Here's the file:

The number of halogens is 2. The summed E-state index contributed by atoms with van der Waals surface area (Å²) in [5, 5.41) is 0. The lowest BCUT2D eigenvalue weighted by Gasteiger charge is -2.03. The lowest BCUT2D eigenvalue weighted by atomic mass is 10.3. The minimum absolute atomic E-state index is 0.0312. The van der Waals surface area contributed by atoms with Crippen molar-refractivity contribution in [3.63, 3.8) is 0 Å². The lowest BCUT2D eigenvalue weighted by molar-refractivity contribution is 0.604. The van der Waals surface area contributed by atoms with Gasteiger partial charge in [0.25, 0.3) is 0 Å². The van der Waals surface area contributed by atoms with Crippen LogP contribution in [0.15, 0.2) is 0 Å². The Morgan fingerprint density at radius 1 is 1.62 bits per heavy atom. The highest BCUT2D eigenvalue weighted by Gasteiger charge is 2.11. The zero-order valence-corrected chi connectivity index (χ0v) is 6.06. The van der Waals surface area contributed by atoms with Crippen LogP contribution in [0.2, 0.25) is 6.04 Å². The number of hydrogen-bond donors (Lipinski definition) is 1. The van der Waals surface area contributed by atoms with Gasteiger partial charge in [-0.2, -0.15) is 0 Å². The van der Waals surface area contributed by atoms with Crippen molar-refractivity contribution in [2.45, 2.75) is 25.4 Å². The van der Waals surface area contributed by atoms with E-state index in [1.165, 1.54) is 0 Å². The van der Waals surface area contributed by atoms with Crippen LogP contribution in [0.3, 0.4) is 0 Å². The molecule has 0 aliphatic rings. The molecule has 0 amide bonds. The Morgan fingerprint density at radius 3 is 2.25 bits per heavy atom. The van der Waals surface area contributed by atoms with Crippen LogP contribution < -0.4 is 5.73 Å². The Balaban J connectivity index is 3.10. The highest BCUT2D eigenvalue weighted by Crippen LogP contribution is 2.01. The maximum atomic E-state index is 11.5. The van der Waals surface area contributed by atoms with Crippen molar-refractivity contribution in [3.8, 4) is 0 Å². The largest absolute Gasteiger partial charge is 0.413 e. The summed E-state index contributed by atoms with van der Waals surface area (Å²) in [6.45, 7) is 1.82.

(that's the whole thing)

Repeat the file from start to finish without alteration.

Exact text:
The number of halogens is 2. The summed E-state index contributed by atoms with van der Waals surface area (Å²) in [5, 5.41) is 0. The lowest BCUT2D eigenvalue weighted by Gasteiger charge is -2.03. The lowest BCUT2D eigenvalue weighted by atomic mass is 10.3. The minimum absolute atomic E-state index is 0.0312. The van der Waals surface area contributed by atoms with Crippen molar-refractivity contribution in [3.63, 3.8) is 0 Å². The lowest BCUT2D eigenvalue weighted by molar-refractivity contribution is 0.604. The van der Waals surface area contributed by atoms with Gasteiger partial charge in [0.25, 0.3) is 0 Å². The van der Waals surface area contributed by atoms with Crippen LogP contribution in [0.15, 0.2) is 0 Å². The Morgan fingerprint density at radius 1 is 1.62 bits per heavy atom. The highest BCUT2D eigenvalue weighted by Gasteiger charge is 2.11. The zero-order valence-corrected chi connectivity index (χ0v) is 6.06. The van der Waals surface area contributed by atoms with Crippen LogP contribution in [0.2, 0.25) is 6.04 Å². The number of hydrogen-bond donors (Lipinski definition) is 1. The van der Waals surface area contributed by atoms with Gasteiger partial charge in [-0.2, -0.15) is 0 Å². The van der Waals surface area contributed by atoms with Crippen molar-refractivity contribution in [2.45, 2.75) is 25.4 Å². The van der Waals surface area contributed by atoms with E-state index in [1.165, 1.54) is 0 Å². The van der Waals surface area contributed by atoms with Crippen LogP contribution in [0.3, 0.4) is 0 Å². The molecule has 0 aliphatic rings. The molecule has 0 amide bonds. The Morgan fingerprint density at radius 3 is 2.25 bits per heavy atom. The van der Waals surface area contributed by atoms with Crippen LogP contribution < -0.4 is 5.73 Å². The Balaban J connectivity index is 3.10. The highest BCUT2D eigenvalue weighted by Crippen LogP contribution is 2.01. The maximum atomic E-state index is 11.5. The van der Waals surface area contributed by atoms with Crippen molar-refractivity contribution in [3.8, 4) is 0 Å². The largest absolute Gasteiger partial charge is 0.413 e. The summed E-state index contributed by atoms with van der Waals surface area (Å²) in [6.45, 7) is 1.82.